It is a full-on romp that sends George and his assorted compatriots and enemies from one end of the country to the other but unfortunately it doesn’t really do it in a way that even remotely grabbed me. George is a very unsympathetic character. His upright, uptight nature makes him both unsavoury and unlikeable. The other characters are either preposterous or just plain daft. The storyline has little depth, the end is unsatisfying and I was very disappointed by this whole experience

Saturday, 9 March 2013

Burton & Swinburne in Expedition to the Mountains of the Moon

Mark Hodder
Snowbooks

It is 1863, but not the one it should be. Time has veered wildly off course, and now the first moves are being made that will lead to a devastating world war and the fall of the British Empire.
The prime minister, Lord Palmerston, believes that by using the three Eyes of Naga—black diamonds possessing unique properties—he’ll be able to manipulate events and avoid the war. He already has two of the stones, but the third is hidden somewhere in the Mountains of the Moon, the fabled source of the Nile.
Palmerston sends Sir Richard Francis Burton to recover it. For the king’s agent, it’s a chance to redeem himself after his previous failed attempt to find the source of the great river. That occasion had led to betrayal by his partner, John Hanning Speke. Now Speke is leading a rival expedition on behalf of the Germans, and it seems that the battle between the former friends may ignite the very war that Palmerston is trying to avoid!
Caught in a tangled web of cause, effect, and inevitability, little does Burton realize that the stakes are far higher than even he suspects.
A final confrontation comes in the mist-shrouded Mountains of the Moon, in war- torn Africa of 1914, and in Green Park, London, where, in the year 1840, Burton must face the man responsible for altering time: Spring Heeled Jack!

Burton and Swinburne’s third adventure is filled with eccentric steam-driven technology, grotesque characters, and bizarre events, completing the three-volume story arc begun in The Strange Affair of Spring Heeled Jack and The Curious Case of the Clockwork Man.


The third - and perhaps final - chronicle in the adventures of the explorer Richard Burton and poet Algernon Swinburne.  This follows on from almost immediately from the second volume where the defeat of the Russian interlopers and the acquisition of the second of the Naga diamonds has prompted / necessitated a return to Africa and the area of the source of the Nile in order to find the third diamond.

In this the two, along with their phalanx of friends are opposed by Burton's rival John Speke and the Prussians who are both supporting him and eugenicists.

The story unfolds in three different time frames; the present time of the expedition, in 1914 some 20/30 years after Burton's death in an Africa devastated by a terrible war that the British have lost to the rampaging plant and animals of the Prussians and in a 3rd time that I'm going to avoid discussing.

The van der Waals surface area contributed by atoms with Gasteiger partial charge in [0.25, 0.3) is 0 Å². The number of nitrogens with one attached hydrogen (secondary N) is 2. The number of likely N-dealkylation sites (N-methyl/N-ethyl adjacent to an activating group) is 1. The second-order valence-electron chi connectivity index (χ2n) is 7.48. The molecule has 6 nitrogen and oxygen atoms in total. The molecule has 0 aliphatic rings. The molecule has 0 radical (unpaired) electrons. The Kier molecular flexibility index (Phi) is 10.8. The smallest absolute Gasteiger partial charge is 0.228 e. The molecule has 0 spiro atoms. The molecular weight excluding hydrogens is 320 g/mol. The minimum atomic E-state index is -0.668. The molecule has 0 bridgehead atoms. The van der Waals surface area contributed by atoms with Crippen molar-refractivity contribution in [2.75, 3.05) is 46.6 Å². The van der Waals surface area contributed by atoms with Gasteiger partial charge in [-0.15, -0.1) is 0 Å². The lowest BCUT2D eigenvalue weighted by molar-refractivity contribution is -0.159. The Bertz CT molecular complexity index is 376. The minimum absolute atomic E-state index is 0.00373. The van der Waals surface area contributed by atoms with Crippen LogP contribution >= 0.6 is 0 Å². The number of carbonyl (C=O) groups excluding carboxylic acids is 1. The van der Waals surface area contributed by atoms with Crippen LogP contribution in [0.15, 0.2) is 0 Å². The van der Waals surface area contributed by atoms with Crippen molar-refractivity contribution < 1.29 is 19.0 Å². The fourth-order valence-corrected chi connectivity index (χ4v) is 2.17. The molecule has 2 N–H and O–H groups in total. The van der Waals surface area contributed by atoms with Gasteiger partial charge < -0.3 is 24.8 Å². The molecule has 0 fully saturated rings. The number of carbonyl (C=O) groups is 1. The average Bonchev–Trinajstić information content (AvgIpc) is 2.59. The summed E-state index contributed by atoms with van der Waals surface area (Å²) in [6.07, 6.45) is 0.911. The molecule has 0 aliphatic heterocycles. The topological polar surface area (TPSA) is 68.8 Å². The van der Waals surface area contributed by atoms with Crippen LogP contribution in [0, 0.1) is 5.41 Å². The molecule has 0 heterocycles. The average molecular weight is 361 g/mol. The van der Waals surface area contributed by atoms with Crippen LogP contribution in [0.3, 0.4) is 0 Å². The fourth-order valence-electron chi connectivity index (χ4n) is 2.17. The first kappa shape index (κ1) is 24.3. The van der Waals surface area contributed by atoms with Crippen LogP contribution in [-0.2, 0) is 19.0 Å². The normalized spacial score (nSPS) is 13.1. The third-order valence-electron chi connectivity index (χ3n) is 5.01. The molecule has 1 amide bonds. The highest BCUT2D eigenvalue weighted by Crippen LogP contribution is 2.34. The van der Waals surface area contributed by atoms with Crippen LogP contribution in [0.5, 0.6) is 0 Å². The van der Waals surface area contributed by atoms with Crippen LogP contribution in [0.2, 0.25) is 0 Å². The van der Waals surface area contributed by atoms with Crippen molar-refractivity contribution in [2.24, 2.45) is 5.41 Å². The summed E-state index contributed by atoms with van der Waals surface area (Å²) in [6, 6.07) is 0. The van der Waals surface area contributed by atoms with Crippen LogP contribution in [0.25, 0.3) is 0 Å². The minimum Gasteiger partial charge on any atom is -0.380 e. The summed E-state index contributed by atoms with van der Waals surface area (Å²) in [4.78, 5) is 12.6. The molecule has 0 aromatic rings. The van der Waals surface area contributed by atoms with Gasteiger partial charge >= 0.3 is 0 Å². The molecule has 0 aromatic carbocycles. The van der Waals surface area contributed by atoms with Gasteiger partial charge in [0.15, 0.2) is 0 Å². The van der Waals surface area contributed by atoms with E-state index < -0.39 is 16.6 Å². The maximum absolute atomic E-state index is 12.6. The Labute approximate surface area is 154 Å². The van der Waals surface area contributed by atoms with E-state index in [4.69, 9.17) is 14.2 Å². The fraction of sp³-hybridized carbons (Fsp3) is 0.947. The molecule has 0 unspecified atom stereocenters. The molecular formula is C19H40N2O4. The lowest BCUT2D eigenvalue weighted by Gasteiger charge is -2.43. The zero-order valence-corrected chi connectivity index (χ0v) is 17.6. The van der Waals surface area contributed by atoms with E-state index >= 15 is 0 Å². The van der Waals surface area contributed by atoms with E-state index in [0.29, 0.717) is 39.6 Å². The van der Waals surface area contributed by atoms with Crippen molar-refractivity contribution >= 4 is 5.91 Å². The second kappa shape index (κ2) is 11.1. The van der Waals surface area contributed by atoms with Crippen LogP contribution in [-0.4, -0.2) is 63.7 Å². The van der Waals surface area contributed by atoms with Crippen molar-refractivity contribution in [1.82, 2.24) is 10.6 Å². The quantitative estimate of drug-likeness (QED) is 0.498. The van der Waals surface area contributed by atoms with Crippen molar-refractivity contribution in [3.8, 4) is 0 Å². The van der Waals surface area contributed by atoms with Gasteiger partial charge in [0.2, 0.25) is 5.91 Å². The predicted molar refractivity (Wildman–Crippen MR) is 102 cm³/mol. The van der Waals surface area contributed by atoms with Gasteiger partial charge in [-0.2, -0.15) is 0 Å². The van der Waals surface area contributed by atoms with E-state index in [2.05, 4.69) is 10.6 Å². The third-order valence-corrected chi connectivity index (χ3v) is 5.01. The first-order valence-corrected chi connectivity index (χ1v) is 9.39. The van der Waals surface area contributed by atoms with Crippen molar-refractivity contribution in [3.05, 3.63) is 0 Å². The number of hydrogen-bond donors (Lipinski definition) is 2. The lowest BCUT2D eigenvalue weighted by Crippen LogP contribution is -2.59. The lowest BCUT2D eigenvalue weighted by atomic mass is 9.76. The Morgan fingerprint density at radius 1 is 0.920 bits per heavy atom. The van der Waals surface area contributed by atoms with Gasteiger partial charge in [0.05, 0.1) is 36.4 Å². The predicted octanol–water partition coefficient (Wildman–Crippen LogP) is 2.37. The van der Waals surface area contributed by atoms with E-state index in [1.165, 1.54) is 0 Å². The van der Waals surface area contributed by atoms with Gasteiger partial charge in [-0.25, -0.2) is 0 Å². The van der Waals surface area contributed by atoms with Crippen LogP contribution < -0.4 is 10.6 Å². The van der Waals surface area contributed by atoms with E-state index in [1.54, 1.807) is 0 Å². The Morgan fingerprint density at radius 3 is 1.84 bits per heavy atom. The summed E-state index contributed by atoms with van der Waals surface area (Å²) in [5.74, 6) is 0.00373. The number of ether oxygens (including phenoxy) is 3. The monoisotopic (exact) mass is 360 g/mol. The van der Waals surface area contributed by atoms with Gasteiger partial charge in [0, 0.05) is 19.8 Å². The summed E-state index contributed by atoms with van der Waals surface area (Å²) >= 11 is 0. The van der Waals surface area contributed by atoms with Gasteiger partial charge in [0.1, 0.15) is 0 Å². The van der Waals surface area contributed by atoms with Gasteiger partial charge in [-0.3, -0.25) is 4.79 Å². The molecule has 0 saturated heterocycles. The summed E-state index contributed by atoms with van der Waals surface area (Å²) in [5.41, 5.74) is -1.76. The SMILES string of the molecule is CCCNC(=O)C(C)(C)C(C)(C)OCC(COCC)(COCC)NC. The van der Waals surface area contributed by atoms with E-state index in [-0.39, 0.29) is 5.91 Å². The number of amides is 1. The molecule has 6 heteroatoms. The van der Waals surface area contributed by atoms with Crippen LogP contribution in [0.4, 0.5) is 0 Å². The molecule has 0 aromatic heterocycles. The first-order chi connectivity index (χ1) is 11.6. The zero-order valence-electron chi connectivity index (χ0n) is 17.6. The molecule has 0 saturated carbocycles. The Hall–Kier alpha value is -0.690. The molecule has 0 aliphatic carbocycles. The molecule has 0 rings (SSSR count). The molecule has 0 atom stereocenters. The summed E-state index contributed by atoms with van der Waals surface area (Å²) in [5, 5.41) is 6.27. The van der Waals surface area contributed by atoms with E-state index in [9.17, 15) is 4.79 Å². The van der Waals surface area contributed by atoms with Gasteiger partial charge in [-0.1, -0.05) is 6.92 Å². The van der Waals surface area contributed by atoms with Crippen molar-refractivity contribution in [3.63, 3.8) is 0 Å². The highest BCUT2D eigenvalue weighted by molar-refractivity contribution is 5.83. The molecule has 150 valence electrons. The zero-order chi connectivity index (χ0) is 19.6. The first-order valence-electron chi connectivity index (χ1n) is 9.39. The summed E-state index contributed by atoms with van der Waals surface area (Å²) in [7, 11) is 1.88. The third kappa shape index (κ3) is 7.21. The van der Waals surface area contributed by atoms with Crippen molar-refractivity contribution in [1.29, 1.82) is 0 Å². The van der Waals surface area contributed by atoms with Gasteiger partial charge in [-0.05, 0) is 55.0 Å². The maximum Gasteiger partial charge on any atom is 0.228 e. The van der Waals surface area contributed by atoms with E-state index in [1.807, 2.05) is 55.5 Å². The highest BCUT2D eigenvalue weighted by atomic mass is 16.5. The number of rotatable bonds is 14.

For me the book didn't sing as loudly or as clearly as the previous two.  It was, like the expedition, a bit of a slog in parts.  It never let up the pace and was quite fantastic for pretty much it's entirety but I adored the others and so this one even though it fell short of that level of love was still head and shoulders above most of the stuff I read to get me through the day.

I'm not sorry if this is the end of the series - even if the end was a little odd.  It's been a trip and I very much look forward to where Hodder goes next.

Thursday, 21 February 2013

Grandville: Bete Noire

http://d.gr-assets.com/books/1347412778l/15894052.jpgBryan Talbot
Jonanthon Cape

The Badger is back! At Toad Hall, lair of multibillionaire Baron Aristotle Krapaud, a cabal of industrialists and fat cats plot the violent overthrow of the French state by the intervention of horribly beweaponed automaton soldiers.
Meanwhile, the brutal murder of a famous Parisian artist, mysteriously stabbed to death in his locked and guarded studio, is subject to the investigations of the tenacious Detective Inspector LeBrock of Scotland Yard, placing him and his
faithful adjunct, Detective Sergeant Roderick Ratzi, in pursuit of the mysterious masked assassin stalking the cut-throat commercial world of the Grandville art scene. Bete Noire signals the welcome return to anthropomorphic steampunk detective fiction of master storyteller and graphic novel pioneer
Bryan Talbot with the third stand-alone volume of the Eisner and Hugo Award nominated Grandville series. As the body count mounts and events spiral exponentially out of control, aided by his brilliant deductive abilities and innate ferocity, LeBrock battles against outrageous odds in this funny, high octane thriller, an adventure shot through with both high art and comic book references, a glorious illegitimate offspring of Sir Arthur Conan Doyle and Ian Fleming - with animals! Follow the Badger!